What is an example of pharmaceutical labeling?

When it comes to creating a label for a new drug, it is vital that it is designed in line with industry regulations and ensures that a patient uses the medicine correctly. Although the size of a pharmaceutical label tends to be small, it is required to contain a relatively large amount of information to provide the user with a guide on how to take it, what it contains, and any warnings or associated risks. The contents of the label must be both scientific enough to accurately detail the contents, while understandable enough for patients to follow correctly, minimizing the chance of any potentially dangerous error. 

An example of the contents of a pharmaceutical label is as follows:

  • Purpose
    The label should provide a summary of the medical condition that the drug is designed to treat, informing a patient of the symptoms it can help ease or eradicate. Whether it is a very specific drug used to help patients with a certain disease or a more general painkiller which can help ease headaches, joint pain, or toothache, the purpose of the medication should be apparent.
  • Ingredients
    Every ingredient used to create a medicine should be made clear, whatever the quantity. This information is printed at the top of a label, normally on the reverse of the container, and states both the name of the ingredient and the amount used per dose.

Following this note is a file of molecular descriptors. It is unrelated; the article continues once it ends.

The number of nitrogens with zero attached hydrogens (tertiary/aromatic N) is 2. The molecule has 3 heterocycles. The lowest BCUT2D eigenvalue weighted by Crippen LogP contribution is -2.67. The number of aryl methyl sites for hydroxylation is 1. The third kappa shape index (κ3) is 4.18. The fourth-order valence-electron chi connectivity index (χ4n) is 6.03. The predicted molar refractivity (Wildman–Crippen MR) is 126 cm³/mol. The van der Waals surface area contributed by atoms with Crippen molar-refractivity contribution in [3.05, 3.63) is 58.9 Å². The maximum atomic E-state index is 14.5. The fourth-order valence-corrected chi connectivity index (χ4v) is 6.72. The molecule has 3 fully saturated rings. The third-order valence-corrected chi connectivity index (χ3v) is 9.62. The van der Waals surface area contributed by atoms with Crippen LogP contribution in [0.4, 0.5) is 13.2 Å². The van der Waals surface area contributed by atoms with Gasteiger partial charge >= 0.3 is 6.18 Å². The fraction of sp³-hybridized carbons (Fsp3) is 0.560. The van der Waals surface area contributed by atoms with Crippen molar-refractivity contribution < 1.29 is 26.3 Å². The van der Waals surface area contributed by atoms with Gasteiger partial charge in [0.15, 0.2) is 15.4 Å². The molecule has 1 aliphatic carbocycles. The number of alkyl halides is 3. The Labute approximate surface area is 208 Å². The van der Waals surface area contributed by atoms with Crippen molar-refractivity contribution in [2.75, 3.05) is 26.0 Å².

• Directions
    To ensure a drug is taken safely and as recommended by a doctor, clear instructions should be available to the patient. Informing them when to take it, how often to take it, how much to take, and any additional directions such as taking the medication after a meal, these instructions should be clear and easy to follow.
  • Warnings
    Any warnings should be immediately obvious, even at a glance, and are usually highlighted by using bold text or a well-known symbol. It is a legal requirement to display the warnings on a pharmaceutical label and these provide important instruction about potential side effects, exemptions of who can use the drug, and when medical attention should be sought.
  • Storage
    For many medications, external factors such as heat, moisture, and sunlight can impact the performance of a drug. The label should contain any storage guidelines which may state anything from storing the product in a dark cabinet to keeping unsealed products out of the reach of children.

View all Pharmaceutical Labeling Q&A


Free Samples

Get samples of our most popular products so you can see the quality before you buy.

Other FREE Resources:

Helpful Resources